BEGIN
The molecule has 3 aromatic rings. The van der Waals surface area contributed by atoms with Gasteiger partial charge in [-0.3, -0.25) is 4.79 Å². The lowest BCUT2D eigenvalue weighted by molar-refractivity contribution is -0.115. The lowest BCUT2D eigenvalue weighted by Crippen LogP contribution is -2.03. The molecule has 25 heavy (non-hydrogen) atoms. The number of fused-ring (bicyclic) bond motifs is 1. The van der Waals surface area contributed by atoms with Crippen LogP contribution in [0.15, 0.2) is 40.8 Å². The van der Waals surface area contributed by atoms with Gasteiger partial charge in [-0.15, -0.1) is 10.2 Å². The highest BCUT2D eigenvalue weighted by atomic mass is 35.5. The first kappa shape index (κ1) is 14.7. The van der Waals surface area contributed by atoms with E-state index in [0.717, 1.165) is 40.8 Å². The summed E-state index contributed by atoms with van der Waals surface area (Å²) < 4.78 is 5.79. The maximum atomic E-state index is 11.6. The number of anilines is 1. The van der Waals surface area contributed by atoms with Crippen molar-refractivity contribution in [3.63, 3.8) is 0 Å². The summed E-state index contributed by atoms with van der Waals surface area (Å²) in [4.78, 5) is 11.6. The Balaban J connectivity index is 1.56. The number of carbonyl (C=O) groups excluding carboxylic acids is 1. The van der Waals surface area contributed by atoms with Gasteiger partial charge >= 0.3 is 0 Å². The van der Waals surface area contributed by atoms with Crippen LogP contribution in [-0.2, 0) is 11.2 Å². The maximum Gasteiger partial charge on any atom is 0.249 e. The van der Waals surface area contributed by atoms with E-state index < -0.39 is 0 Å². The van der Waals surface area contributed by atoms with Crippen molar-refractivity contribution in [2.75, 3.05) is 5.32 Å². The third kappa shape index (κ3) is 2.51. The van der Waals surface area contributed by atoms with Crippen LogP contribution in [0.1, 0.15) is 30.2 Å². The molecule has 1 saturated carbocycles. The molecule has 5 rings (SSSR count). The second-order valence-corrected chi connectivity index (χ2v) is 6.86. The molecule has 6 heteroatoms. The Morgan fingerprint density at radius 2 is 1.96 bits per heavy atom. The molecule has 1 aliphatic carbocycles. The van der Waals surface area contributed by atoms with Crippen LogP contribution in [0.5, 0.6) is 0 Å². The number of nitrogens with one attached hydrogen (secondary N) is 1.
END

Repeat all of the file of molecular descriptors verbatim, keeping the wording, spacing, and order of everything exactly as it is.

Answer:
The molecule has 3 aromatic rings. The van der Waals surface area contributed by atoms with Gasteiger partial charge in [-0.3, -0.25) is 4.79 Å². The lowest BCUT2D eigenvalue weighted by molar-refractivity contribution is -0.115. The lowest BCUT2D eigenvalue weighted by Crippen LogP contribution is -2.03. The molecule has 25 heavy (non-hydrogen) atoms. The number of fused-ring (bicyclic) bond motifs is 1. The van der Waals surface area contributed by atoms with Crippen LogP contribution in [0.15, 0.2) is 40.8 Å². The van der Waals surface area contributed by atoms with Gasteiger partial charge in [-0.15, -0.1) is 10.2 Å². The highest BCUT2D eigenvalue weighted by atomic mass is 35.5. The first kappa shape index (κ1) is 14.7. The van der Waals surface area contributed by atoms with E-state index in [0.717, 1.165) is 40.8 Å². The summed E-state index contributed by atoms with van der Waals surface area (Å²) < 4.78 is 5.79. The maximum atomic E-state index is 11.6. The number of anilines is 1. The van der Waals surface area contributed by atoms with Crippen molar-refractivity contribution in [3.63, 3.8) is 0 Å². The summed E-state index contributed by atoms with van der Waals surface area (Å²) in [4.78, 5) is 11.6. The Balaban J connectivity index is 1.56. The number of carbonyl (C=O) groups excluding carboxylic acids is 1. The van der Waals surface area contributed by atoms with Gasteiger partial charge >= 0.3 is 0 Å². The van der Waals surface area contributed by atoms with Crippen LogP contribution in [-0.2, 0) is 11.2 Å². The maximum Gasteiger partial charge on any atom is 0.249 e. The van der Waals surface area contributed by atoms with E-state index < -0.39 is 0 Å². The van der Waals surface area contributed by atoms with Crippen molar-refractivity contribution in [2.75, 3.05) is 5.32 Å². The third kappa shape index (κ3) is 2.51. The van der Waals surface area contributed by atoms with Crippen LogP contribution in [0.1, 0.15) is 30.2 Å². The molecule has 1 saturated carbocycles. The molecule has 5 rings (SSSR count). The second-order valence-corrected chi connectivity index (χ2v) is 6.86. The molecule has 6 heteroatoms. The Morgan fingerprint density at radius 2 is 1.96 bits per heavy atom. The molecule has 1 aliphatic carbocycles. The van der Waals surface area contributed by atoms with Crippen LogP contribution in [0.5, 0.6) is 0 Å². The number of nitrogens with one attached hydrogen (secondary N) is 1.